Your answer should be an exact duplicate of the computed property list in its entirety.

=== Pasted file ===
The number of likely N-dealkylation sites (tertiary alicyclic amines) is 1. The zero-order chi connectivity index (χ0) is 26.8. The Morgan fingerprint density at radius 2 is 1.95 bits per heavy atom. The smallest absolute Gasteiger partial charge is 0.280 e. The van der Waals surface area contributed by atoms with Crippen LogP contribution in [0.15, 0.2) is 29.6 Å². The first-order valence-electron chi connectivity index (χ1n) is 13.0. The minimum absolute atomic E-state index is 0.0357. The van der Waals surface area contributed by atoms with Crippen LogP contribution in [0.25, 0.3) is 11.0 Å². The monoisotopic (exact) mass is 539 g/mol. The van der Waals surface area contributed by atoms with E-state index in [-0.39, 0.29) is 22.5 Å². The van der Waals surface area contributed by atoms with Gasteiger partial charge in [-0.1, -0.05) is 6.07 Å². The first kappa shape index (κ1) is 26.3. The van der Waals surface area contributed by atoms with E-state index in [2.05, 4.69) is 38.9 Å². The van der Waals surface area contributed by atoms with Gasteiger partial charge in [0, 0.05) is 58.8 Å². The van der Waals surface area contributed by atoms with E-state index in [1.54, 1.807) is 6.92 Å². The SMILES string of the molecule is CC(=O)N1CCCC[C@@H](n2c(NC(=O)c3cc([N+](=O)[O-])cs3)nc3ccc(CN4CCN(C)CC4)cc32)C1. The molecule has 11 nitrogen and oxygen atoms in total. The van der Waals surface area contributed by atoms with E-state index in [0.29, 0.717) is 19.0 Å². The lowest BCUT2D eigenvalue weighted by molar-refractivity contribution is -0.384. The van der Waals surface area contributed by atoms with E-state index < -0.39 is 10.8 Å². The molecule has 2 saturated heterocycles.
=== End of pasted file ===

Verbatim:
The number of likely N-dealkylation sites (tertiary alicyclic amines) is 1. The zero-order chi connectivity index (χ0) is 26.8. The Morgan fingerprint density at radius 2 is 1.95 bits per heavy atom. The smallest absolute Gasteiger partial charge is 0.280 e. The van der Waals surface area contributed by atoms with Crippen LogP contribution in [0.15, 0.2) is 29.6 Å². The first-order valence-electron chi connectivity index (χ1n) is 13.0. The minimum absolute atomic E-state index is 0.0357. The van der Waals surface area contributed by atoms with Crippen LogP contribution in [0.25, 0.3) is 11.0 Å². The monoisotopic (exact) mass is 539 g/mol. The van der Waals surface area contributed by atoms with E-state index in [-0.39, 0.29) is 22.5 Å². The van der Waals surface area contributed by atoms with Gasteiger partial charge in [-0.1, -0.05) is 6.07 Å². The first kappa shape index (κ1) is 26.3. The van der Waals surface area contributed by atoms with E-state index in [2.05, 4.69) is 38.9 Å². The van der Waals surface area contributed by atoms with Gasteiger partial charge in [0, 0.05) is 58.8 Å². The van der Waals surface area contributed by atoms with E-state index in [1.54, 1.807) is 6.92 Å². The SMILES string of the molecule is CC(=O)N1CCCC[C@@H](n2c(NC(=O)c3cc([N+](=O)[O-])cs3)nc3ccc(CN4CCN(C)CC4)cc32)C1. The molecule has 11 nitrogen and oxygen atoms in total. The van der Waals surface area contributed by atoms with E-state index in [0.29, 0.717) is 19.0 Å². The lowest BCUT2D eigenvalue weighted by molar-refractivity contribution is -0.384. The van der Waals surface area contributed by atoms with E-state index < -0.39 is 10.8 Å². The molecule has 2 saturated heterocycles.